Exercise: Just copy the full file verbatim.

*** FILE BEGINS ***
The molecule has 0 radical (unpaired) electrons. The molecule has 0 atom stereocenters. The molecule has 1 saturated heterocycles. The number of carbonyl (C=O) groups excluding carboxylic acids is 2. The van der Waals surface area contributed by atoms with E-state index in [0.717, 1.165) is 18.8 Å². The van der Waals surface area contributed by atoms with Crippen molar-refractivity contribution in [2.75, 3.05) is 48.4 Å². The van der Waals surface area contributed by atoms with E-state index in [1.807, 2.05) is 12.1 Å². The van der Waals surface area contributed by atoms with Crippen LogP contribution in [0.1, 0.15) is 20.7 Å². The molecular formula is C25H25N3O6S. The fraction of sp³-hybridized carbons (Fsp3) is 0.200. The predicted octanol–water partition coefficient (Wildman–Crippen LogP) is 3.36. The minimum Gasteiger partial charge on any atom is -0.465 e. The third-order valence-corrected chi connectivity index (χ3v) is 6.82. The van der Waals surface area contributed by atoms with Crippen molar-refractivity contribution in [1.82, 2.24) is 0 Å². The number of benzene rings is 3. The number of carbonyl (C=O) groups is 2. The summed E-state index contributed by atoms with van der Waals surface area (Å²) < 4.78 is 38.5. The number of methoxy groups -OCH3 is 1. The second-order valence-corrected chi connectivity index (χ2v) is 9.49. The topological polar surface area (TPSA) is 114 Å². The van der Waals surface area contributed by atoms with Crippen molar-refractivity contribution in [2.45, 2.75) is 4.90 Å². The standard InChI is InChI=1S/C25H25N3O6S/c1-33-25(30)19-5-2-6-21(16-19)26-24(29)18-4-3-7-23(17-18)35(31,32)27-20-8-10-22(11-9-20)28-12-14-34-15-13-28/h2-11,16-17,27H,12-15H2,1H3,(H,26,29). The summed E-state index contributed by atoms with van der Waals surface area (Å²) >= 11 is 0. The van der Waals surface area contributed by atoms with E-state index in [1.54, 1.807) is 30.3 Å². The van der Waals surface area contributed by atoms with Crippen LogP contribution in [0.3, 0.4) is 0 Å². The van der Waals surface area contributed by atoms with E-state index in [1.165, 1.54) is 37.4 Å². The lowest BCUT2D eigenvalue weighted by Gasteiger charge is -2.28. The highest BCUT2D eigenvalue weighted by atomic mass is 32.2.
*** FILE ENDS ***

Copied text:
The molecule has 0 radical (unpaired) electrons. The molecule has 0 atom stereocenters. The molecule has 1 saturated heterocycles. The number of carbonyl (C=O) groups excluding carboxylic acids is 2. The van der Waals surface area contributed by atoms with E-state index in [0.717, 1.165) is 18.8 Å². The van der Waals surface area contributed by atoms with Crippen molar-refractivity contribution in [2.75, 3.05) is 48.4 Å². The van der Waals surface area contributed by atoms with E-state index in [1.807, 2.05) is 12.1 Å². The van der Waals surface area contributed by atoms with Crippen LogP contribution in [0.1, 0.15) is 20.7 Å². The molecular formula is C25H25N3O6S. The fraction of sp³-hybridized carbons (Fsp3) is 0.200. The predicted octanol–water partition coefficient (Wildman–Crippen LogP) is 3.36. The minimum Gasteiger partial charge on any atom is -0.465 e. The third-order valence-corrected chi connectivity index (χ3v) is 6.82. The van der Waals surface area contributed by atoms with Crippen molar-refractivity contribution in [1.82, 2.24) is 0 Å². The number of benzene rings is 3. The number of carbonyl (C=O) groups is 2. The summed E-state index contributed by atoms with van der Waals surface area (Å²) < 4.78 is 38.5. The number of methoxy groups -OCH3 is 1. The second-order valence-corrected chi connectivity index (χ2v) is 9.49. The topological polar surface area (TPSA) is 114 Å². The van der Waals surface area contributed by atoms with Crippen molar-refractivity contribution in [2.45, 2.75) is 4.90 Å². The standard InChI is InChI=1S/C25H25N3O6S/c1-33-25(30)19-5-2-6-21(16-19)26-24(29)18-4-3-7-23(17-18)35(31,32)27-20-8-10-22(11-9-20)28-12-14-34-15-13-28/h2-11,16-17,27H,12-15H2,1H3,(H,26,29). The summed E-state index contributed by atoms with van der Waals surface area (Å²) >= 11 is 0. The van der Waals surface area contributed by atoms with E-state index in [1.54, 1.807) is 30.3 Å². The van der Waals surface area contributed by atoms with Crippen LogP contribution in [0.3, 0.4) is 0 Å². The van der Waals surface area contributed by atoms with E-state index in [1.165, 1.54) is 37.4 Å². The lowest BCUT2D eigenvalue weighted by Gasteiger charge is -2.28. The highest BCUT2D eigenvalue weighted by atomic mass is 32.2.